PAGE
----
Valley Community Newspapers sales manager leaves legacy

Valley Community Newspapers sales manager Patricia (Patty) Colmer, of Sacramento, passed away on Tuesday, Dec. 2 after a tough, eight-month battle with cancer. Patty was a loving wife, aunt, great aunt, auntie, second mother, friend and sister. Born on Oct. 31, 1945, Patty has been very close to all her friends and relatives to the point where quite a few friends think of her more as a sister than a friend. She was the most giving person you could ever meet. She gave until she couldn’t anymore. As her husband of 23 years, Bruce Colmer said, she was, “Giving, giving, giving. You couldn’t give her something without knowing she was going to give you something in return.” Patty was the kind of person you could confide in; she was a true friend and a fun one at that. Patty had a zest for life. She was so entertaining herself and always brightened up your day. She and her husband Bruce spent every waking moment together on adventures big and small. They traveled to the ocean, the Yucatan, and spent a lot of time riding on his Harley Davidson together. Patty even had special clothing for the rides. Patty liked glider flying and she’s up there gliding around right now. She was an avid skier and enjoyed life to its fullest. She loved the golf tournaments up by Lake Tahoe.
Patty and her mother Lola Chan were as close as sisters. Patty would visit her mother every Friday. They’d go to lunch and go sight-seeing together. Until the past year, Patty would do all the driving. With Bruce, they drove down to Long Beach, stopping to visit Patty’s great-nieces Silk and Quinn, and her great-nephew Bode, whom she adored tremendously.
On the many trips together, Patty photographed landscapes, plants and animals, and from her photographs, she created many gifts for people, including beautiful cards, pendants, photo canvasses and even glass cutting boards. Patty was well known throughout the area for her photography and art works. She showed some of her work at local craft fairs, such as the Holiday Craft Fair and Book Sale at the Maidu Community Center in Roseville and the annual Christmas craft fair at the Elks Lodge, No. 6, where she was a long-time member.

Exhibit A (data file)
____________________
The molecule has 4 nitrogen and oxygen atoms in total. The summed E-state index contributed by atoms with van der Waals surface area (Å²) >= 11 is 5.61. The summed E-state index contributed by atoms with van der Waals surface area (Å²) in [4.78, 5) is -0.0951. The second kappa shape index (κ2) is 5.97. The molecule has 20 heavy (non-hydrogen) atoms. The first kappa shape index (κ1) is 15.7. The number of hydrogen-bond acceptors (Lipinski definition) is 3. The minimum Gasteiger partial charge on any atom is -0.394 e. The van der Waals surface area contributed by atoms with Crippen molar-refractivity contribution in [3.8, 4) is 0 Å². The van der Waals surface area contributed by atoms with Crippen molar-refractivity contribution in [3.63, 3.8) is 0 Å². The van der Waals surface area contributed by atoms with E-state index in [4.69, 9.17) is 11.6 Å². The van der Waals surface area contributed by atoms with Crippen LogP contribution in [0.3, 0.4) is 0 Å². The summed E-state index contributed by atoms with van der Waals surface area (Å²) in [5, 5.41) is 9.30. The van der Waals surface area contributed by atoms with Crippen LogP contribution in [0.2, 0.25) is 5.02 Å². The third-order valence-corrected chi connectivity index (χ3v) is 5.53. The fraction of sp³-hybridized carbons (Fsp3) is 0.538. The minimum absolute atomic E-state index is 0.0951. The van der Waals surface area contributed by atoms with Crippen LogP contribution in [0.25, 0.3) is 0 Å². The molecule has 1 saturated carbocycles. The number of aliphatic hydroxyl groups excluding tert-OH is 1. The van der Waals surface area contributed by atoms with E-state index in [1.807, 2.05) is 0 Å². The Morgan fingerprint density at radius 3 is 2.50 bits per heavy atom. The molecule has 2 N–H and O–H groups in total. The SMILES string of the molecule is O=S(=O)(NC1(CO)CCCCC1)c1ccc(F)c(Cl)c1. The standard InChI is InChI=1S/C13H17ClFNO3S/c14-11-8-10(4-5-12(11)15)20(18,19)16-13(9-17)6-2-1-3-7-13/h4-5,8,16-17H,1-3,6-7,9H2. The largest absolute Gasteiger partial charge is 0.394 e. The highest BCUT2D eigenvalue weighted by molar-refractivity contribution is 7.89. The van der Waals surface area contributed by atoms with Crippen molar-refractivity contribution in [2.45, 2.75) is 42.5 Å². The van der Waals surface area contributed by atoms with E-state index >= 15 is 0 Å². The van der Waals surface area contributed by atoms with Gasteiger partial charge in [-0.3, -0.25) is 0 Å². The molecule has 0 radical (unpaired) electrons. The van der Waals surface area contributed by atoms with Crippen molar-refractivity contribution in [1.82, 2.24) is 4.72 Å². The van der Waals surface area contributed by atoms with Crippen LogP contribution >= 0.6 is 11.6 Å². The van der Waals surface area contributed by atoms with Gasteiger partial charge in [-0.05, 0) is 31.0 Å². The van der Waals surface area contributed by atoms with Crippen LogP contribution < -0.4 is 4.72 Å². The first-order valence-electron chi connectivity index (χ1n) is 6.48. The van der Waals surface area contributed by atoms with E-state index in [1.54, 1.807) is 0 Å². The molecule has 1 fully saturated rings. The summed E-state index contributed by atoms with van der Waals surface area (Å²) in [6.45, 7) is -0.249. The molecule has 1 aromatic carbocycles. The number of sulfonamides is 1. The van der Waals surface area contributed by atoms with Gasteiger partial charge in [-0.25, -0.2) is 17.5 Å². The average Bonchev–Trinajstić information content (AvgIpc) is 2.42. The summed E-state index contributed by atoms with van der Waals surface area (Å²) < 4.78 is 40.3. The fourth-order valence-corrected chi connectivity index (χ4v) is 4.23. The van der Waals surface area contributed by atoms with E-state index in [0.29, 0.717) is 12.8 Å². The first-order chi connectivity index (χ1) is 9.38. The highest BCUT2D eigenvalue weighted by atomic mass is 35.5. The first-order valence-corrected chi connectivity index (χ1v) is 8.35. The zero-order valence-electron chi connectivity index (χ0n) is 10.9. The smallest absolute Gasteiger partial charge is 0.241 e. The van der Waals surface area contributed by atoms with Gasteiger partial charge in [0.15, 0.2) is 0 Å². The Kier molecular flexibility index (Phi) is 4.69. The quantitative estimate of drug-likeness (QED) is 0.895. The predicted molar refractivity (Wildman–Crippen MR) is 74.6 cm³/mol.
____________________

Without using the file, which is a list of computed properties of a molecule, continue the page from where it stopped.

Patty once wrote, “My passion is using color, texture and lighting to capture the simple, often overlooked finer things that life has to offer.”
Her adventurous and giving spirit lives on in those she is survived by, including, of course, Bruce, mother Lola Chan, and brothers Sam Chan Jr. (Nachi) and Dan Chan (DeeAnn). Patricia was aunt to Aki Chan, Kenji Chan, Lyle Chan, Katie Chan, Russell Colmer, Alyssa Trebil, Maura Hanrahan and Gordy Hanrahan.
Patty graduated from C.K. McClatchy High School in 1964 where she was a cheerleader and from where she won an art scholarship. She became a graphic artist for Pacific Bell in the late 1960s. During her long career in the magazine and newspaper business, she published and co-owned Sacramento Magazine, worked for the Sacramento Union, the Press Tribune, the Washington Post and the Sacramento Bee, where she became the publications manager for Discover Magazine. Patty was the sales manager for Valley Community Newspapers for the past 12 years.
Per Patty’s wishes, she will be buried under an oak tree because she loved oak trees. Funeral services will be held on Friday, Dec. 19 at 2 p.m. at Sylvan Cemetery, 7401 Auburn Blvd., in Citrus Heights, 95610. If you would like to make a donation in honor of Patty, please make it to the charity of your choice.

“Wee People”
Editor’s note: What follows is a poem written by Patty Colmer, found recently by her husband Bruce Colmer.

I have a guardian angel, his name is
Henry O’Hare
He watches my every move – He’s
oh-so aware.
One night he came to me, a Ouija Board
He was even with me on my Bunji cord
Everything I do; I just can’t shake him away
In the pubs a singin’ – He kneels and a prays.
What am I to do with this wee man of a person.
He always leaves me a cussin’ & a cursin’
He does bring me friendships beyond compare
and luck in love, this Henry O’Hare
I guess I’ll keep this wee little man
For he makes me know for who I am
To Henry O’Hare, the best to you always for you give me so much in many, many small ways

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